Vocab Lesson 17: Display Type

If you've read through our 2011 Student Competition rules, then you've come across the term display type. But in order for our instructions to make sense, we thought it might help if we clarify just what display type is...
As the word "display" indicates, display type is all those attention-getting words on the page such as the hed, dek, pullquotes, subheads, caption and any other text that isn't body copy. These elements are bolder and more eye-catching that the running text in order to encourage viewers to read the story or to at least glean a little info from these items even if they don't read the story.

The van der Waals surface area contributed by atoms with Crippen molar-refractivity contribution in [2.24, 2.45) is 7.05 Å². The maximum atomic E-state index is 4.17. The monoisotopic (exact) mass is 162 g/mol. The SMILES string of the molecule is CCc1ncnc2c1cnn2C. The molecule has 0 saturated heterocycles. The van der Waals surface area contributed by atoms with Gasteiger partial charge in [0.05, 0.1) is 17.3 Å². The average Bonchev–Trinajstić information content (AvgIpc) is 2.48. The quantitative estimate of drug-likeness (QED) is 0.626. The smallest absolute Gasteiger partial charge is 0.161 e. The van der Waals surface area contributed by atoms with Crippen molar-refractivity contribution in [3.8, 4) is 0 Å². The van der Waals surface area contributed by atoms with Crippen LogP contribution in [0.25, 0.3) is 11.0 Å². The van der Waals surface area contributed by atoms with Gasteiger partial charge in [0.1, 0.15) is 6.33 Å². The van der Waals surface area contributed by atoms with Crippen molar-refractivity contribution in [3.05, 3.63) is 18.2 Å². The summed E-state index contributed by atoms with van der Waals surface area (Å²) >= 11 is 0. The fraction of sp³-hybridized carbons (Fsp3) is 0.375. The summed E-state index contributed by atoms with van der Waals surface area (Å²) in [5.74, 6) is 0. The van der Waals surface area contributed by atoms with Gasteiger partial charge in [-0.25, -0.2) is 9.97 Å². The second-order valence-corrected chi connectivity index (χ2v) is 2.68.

As author Jan White states in Editing By Design, the display type is "what makes the publication magnetic and pulls them [the page flipper] in. ... It gets them excited about the what's-in-it-for-me, how-does-it-affect-my-life implications." You want your display type to "be so irresistible that they feel they would be missing something if they didn't read it now."

Of course, the words themselves have to say something interesting, and that's usually up to the editor/writer (although many designers and art directors find themselves writing display type from time to time), but it's your job as the designer to make sure their smart, engaging words are attractive and eye-catching.

Source and recommended reading: Editing By Design by Jan V. White, pages 9-11.
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